DEAD ZONE: Zone morte et autres textes by Lance Henson
Lafarre, France. Les éditions de la Tortue. 2018. 119 pages.
Born in 1944 in Washington, DC, poet and playwright Lance Henson grew up in Calumet, Oklahoma, with his traditional Tsis-tsis-tas (Southern Cheyenne) grandparents. Henson has long been both an internationally known and a prolific writer, authoring over thirty volumes, translated into twenty-five languages. A member of both the Native American Church (peyote religion) and the Cheyenne Hotamémâsêhao’o (Dog Soldier society), Henson served as a Marine during Vietnam. Being both a peyote man and a warrior give him responsibilities, according to Cheyenne customs, to protect and to pray. In this new volume, his poems, his songs, use words with those aims. In doing so, he acts much like the water protectors at Standing Rock to whom he dedicates “the river sings.”
DEAD ZONE: Zone morte et autres textes is mostly a bilingual volume in French and English; like his other works, however, it includes a good portion of the Tsis-tsis-tas language as well. The volume is divided into two sections: “songs of two worlds” and “the dead zone.” The book’s epigraph—in Henson’s handwriting, then in English, and finally in French—reads: “We are not human beings / on a spiritual journey / we are spiritual beings / on a human journey,” a quote often attributed to French Jesuit priest Pierre Teilhard de Chardin. The first words of a poem, however, are in Tsis-tsis-tas and center the volume at the point where we currently are in the human journey: “mapi / mapi / dosah / dosah,” which translates to “water, water, where, where.” Written, as the title says, “for the dine,” the poem refers to the water crisis the Diné (Navajo) people are experiencing because of contamination, shortages, and lack of access but also refers to the greatest immediate challenge for all humans in the Anthropocene era, continued supply of this life-giving resource. The juxtaposition here—of the French audience, the Cheyenne poet with French heritage, and the Diné to whom the poem is written—reminds us of our shared humanity and common fate. Henson calls America to a spiritual accounting for what has been done to the physical world and the spirits humaning within it.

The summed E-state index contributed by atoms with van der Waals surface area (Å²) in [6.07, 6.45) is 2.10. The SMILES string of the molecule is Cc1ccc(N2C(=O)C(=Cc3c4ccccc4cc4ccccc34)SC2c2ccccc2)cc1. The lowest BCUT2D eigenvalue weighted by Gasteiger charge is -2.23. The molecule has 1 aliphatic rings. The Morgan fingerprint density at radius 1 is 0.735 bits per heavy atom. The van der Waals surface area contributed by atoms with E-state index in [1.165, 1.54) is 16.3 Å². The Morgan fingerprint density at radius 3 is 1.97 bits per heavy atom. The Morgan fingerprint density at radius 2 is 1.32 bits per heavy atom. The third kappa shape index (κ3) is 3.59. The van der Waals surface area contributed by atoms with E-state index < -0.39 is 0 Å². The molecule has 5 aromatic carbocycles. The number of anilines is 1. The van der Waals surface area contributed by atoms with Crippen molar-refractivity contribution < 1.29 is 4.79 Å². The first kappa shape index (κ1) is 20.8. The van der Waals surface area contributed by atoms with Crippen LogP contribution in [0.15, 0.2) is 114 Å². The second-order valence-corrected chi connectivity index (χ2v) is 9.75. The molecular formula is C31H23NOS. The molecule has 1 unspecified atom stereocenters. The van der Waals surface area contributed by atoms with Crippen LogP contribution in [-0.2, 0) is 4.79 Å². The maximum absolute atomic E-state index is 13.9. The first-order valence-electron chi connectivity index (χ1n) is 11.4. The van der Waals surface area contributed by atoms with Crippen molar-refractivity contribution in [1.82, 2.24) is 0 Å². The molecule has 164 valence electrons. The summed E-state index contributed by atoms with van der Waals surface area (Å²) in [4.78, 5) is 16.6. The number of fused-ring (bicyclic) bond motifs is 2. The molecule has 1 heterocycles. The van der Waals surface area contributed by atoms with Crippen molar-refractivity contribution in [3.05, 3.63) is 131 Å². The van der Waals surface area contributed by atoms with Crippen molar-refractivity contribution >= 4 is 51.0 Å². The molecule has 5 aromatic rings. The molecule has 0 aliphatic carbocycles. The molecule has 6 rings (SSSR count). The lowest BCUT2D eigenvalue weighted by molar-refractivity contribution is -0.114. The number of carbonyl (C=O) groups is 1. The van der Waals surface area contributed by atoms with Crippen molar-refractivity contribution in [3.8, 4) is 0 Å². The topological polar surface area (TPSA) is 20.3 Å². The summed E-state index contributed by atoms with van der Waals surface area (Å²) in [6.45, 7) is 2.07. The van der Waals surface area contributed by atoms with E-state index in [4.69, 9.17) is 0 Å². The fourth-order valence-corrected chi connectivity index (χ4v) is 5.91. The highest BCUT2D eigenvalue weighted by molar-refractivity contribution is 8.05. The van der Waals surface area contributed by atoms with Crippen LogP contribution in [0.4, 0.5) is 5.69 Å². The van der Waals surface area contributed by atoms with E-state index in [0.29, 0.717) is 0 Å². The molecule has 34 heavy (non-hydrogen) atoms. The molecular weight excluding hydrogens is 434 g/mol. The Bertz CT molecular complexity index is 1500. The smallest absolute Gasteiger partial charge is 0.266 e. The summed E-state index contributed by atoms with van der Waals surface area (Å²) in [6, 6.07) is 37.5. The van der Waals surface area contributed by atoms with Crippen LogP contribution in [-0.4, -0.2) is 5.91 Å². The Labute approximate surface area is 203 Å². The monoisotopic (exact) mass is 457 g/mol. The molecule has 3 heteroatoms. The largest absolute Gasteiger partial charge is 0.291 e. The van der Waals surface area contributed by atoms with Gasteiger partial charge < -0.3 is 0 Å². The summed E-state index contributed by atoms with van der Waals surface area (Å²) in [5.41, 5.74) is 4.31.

As Robert Berner noted (see WLT, Summer 1990, 418–21), Henson’s free-verse poetry is strictly minimalist, imagistic, and has very little, if any, punctuation or capitalization, but its intensely electrifying sparseness intimately connect the humans in the reading audience to the natural world of wind, wet leaves, winter, wolves, crows, tornadoes, rivers, and plains as the Guarani Indians to whom one poem is dedicated are connected to theirs. These poems guide us through a world of burning forests and “burning villages,” the genocide and environmental devastation brought by settler-colonialism and global corporatization, toward spiritual evolution. In DEAD ZONE, Henson is one of the “seers” from his poem of that title, who are “singing themselves from the misery / of the world . . . / singing toward the sleeping ones / who are yet to awaken.” (Author note: Throughout, I, like his translators, respect Henson’s choices on capitalization. Henson’s use of capitalization in his titles has varied over the years.)
University of Oklahoma